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Gear Reviews

Comparison of Anti-Fog/Mist Solutions to Stop Glasses Fogging Up

As a glasses wearer, I’ve always struggled with my glasses fogging up/ steaming up on cold days. Whereas as my visor stays clear through the use of a Pinlock, there is no obvious solution for glasses, just a multitude of products to squirt on that claim to stop all misting up. But do they really work? In the name of science, I conducted a mini-experiment to compare some popular products to ascertain which were most effective. These best solutions here should also be equally useful to stop visor steaming up too.

The Experiment

I used a number of old pairs of glasses, which I first cleaned then applied the various products as per their directions. As a control, one pair was left untreated. I then placed the glasses in the fridge to cool to 5℃, to mimic a ride on a cool winters day. First I took the glasses out into the kitchen with a humidity reading of 55%, to see how the lenses misted up (or not). Secondly, I repeated by taking the glasses from the fridge to the hot shower room with a humidity reading of 60% to test a more extreme scenario.


The Products

The products tested here are those I have purchased myself for unbiased testing.

Muc-Off Premium Anti-Fog Treatment

A well-known brand, this solution comes in a small 32ml spray bottle. To apply, you just spray it on, then buff it up with a soft cloth. The price is around £9-£10.

MotoSolution FogTech

FogTech is supplied in a 30ml bottle and three small application sponges. To use you just soak a sponge with the solution, wipe on your lenses then leave to dry. The price is around £16.

MotoSolutions RainCoat

Another product from the above company, though technically more targeted as a hydrophobic water repellant. A thick gel that is supplied in a number of sachets to be applied with a supplied sponge, left to dry, then buffed up.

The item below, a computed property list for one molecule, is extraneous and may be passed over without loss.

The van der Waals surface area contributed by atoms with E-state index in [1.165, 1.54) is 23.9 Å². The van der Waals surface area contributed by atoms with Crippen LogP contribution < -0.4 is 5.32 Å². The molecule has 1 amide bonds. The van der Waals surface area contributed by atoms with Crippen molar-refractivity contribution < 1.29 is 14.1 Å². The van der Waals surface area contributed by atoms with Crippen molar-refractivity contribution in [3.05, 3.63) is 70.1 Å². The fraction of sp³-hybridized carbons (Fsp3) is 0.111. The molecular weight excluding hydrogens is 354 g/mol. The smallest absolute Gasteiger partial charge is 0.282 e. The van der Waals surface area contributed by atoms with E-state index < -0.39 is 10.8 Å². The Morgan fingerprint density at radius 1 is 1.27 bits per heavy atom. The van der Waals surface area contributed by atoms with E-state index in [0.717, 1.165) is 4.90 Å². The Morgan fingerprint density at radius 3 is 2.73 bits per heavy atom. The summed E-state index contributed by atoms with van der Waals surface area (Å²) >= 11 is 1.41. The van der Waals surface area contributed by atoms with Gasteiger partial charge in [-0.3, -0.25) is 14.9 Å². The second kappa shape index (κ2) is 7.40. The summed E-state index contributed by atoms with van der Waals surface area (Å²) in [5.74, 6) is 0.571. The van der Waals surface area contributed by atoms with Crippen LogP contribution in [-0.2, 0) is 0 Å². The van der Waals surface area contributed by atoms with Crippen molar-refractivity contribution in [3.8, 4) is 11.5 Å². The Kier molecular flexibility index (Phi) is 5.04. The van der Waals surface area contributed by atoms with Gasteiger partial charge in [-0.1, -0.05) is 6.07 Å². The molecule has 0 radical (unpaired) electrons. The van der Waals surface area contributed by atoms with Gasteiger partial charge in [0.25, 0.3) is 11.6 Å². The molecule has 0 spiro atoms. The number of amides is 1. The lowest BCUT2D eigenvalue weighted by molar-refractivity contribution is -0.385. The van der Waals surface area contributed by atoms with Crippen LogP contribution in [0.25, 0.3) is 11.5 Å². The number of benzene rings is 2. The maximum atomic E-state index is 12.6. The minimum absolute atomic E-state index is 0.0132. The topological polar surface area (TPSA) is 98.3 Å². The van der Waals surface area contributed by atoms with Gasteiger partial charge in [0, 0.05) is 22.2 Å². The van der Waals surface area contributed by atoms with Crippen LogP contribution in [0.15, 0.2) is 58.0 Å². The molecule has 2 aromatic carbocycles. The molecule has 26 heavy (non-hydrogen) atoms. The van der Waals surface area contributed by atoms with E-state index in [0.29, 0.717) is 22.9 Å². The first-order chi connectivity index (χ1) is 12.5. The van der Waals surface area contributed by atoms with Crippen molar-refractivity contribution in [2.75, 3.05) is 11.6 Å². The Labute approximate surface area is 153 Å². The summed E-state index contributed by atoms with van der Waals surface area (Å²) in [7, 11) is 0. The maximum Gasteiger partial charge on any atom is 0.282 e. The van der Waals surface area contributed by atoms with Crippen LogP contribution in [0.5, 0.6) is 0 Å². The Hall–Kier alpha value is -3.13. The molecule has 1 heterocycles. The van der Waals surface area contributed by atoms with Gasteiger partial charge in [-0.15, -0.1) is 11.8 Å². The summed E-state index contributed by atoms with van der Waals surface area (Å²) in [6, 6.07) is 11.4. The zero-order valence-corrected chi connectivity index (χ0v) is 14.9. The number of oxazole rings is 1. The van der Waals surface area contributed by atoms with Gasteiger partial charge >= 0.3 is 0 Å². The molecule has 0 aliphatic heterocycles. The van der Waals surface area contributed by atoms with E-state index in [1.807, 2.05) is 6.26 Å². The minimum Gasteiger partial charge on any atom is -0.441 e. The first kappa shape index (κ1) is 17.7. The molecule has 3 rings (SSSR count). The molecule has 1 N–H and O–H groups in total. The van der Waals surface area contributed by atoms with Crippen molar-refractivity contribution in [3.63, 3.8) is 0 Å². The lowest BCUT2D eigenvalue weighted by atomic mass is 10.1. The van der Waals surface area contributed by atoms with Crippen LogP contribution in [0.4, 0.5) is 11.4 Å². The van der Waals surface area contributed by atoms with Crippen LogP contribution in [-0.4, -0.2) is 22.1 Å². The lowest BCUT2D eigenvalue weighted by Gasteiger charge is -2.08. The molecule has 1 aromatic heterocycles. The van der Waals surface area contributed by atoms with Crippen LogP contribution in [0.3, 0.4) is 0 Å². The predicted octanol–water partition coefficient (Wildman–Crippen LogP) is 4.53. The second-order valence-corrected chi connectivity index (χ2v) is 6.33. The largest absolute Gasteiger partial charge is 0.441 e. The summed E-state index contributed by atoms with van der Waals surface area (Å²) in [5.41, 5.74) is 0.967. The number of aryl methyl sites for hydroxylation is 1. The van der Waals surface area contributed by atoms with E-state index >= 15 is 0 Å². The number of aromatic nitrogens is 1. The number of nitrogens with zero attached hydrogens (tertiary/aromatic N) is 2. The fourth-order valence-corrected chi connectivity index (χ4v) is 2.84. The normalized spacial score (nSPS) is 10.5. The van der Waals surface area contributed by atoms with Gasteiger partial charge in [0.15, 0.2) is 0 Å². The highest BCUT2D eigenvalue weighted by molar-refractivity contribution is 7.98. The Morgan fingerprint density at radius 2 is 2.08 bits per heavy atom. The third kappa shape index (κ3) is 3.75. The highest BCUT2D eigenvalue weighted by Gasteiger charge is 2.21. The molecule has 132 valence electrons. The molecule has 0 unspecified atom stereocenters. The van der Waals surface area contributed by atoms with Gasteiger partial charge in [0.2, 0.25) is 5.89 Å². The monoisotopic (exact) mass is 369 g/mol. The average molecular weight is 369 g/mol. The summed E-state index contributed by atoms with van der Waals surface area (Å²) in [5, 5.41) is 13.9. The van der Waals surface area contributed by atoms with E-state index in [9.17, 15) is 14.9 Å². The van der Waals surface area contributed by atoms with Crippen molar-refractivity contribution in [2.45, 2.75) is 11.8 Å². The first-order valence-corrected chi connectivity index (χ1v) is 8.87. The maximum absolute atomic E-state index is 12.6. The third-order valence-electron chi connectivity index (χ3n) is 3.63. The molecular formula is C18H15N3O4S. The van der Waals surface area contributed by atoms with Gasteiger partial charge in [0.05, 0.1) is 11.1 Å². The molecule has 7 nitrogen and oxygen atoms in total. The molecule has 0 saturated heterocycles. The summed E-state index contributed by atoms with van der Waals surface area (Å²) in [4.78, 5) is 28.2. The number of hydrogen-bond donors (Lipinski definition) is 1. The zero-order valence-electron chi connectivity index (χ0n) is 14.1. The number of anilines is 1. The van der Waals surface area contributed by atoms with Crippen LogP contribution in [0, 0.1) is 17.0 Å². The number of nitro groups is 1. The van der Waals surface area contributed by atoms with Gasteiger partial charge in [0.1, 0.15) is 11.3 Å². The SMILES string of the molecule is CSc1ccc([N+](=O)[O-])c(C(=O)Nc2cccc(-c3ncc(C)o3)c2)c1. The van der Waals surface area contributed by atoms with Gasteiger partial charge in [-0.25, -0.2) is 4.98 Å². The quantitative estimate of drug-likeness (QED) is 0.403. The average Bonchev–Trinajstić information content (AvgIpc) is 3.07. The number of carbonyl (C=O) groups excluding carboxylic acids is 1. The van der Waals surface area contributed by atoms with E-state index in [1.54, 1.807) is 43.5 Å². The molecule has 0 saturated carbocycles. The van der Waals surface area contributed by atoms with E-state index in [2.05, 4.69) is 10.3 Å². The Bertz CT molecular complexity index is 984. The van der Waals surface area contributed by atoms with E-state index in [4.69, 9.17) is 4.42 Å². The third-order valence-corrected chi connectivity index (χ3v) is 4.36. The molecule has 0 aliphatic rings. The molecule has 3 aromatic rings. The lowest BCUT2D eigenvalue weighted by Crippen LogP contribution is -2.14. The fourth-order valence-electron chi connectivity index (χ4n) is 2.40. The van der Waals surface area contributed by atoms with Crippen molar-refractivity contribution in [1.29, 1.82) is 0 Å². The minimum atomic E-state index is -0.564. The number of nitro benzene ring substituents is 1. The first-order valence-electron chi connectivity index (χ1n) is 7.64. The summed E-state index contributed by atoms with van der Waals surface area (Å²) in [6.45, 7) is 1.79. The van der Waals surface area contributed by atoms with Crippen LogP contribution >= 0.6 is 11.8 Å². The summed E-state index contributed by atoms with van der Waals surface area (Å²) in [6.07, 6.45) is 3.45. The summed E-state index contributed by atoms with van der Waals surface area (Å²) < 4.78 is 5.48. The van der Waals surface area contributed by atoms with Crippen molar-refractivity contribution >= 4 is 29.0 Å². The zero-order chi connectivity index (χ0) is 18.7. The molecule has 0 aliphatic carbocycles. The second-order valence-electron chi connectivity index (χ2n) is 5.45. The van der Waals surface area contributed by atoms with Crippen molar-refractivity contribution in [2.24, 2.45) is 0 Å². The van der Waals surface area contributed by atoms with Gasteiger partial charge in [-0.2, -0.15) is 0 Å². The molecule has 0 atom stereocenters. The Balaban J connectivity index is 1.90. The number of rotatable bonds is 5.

The Results

Experiment #1 – 55% humidity

The control glasses misted up instantly, however, the Muc-Off Antifog and FogTech pairs remained completely clear. The RainCoat misted up, but worse they remained misted for some time after the control pair naturally cleared up a few minutes later.

Immediately after removing from the fridge – Control and RainCoat fogged up
A couple of minutes later – RainCoat still fogged up

Experiment #2 – 60% humidity

The control and RainCoat glasses fogged up significantly. The Muc-Off Antifog and FogTech pairs displayed a minor amount of fogging. However after a few minutes, the control pair naturally cleared, but the Muc-Off Antifog and FogTech pairs remained slightly smeary for some time after.

prevent glasses fogging up
Immediately out of the fridge – all fogged up, control and RainCoat much worse though
how to prevent glasses from fogging in helmet
A couple of minutes later – control has cleared, FogTech & Muc-Off slightly smeary still, RainCoat still very fogged up

Conclusion

Neither product here offered a magic bullet perfect solution, but some certainly offered some gains. Clearly, the RainCoat is a bad choice for use on glasses, but then it is a water-repellant rather than a specific anti-fogging solution. The performance of Muc-Off Antifog and FogTech was remarkably similar and difficult to distinguish. Both generally performed better than the no treatment, with the caveat that they don’t prevent glasses fogging up completely and can take longer to clear when they do finally fog up a little. Considering Muc-Off is much cheaper than FogTech, it gets my recommendation.

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Check out our other tips how to prevent glasses from fogging in helmet here.

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By Arthur

Seasoned London commuter, doing my best to stay rubber side down and never stop moving forward.

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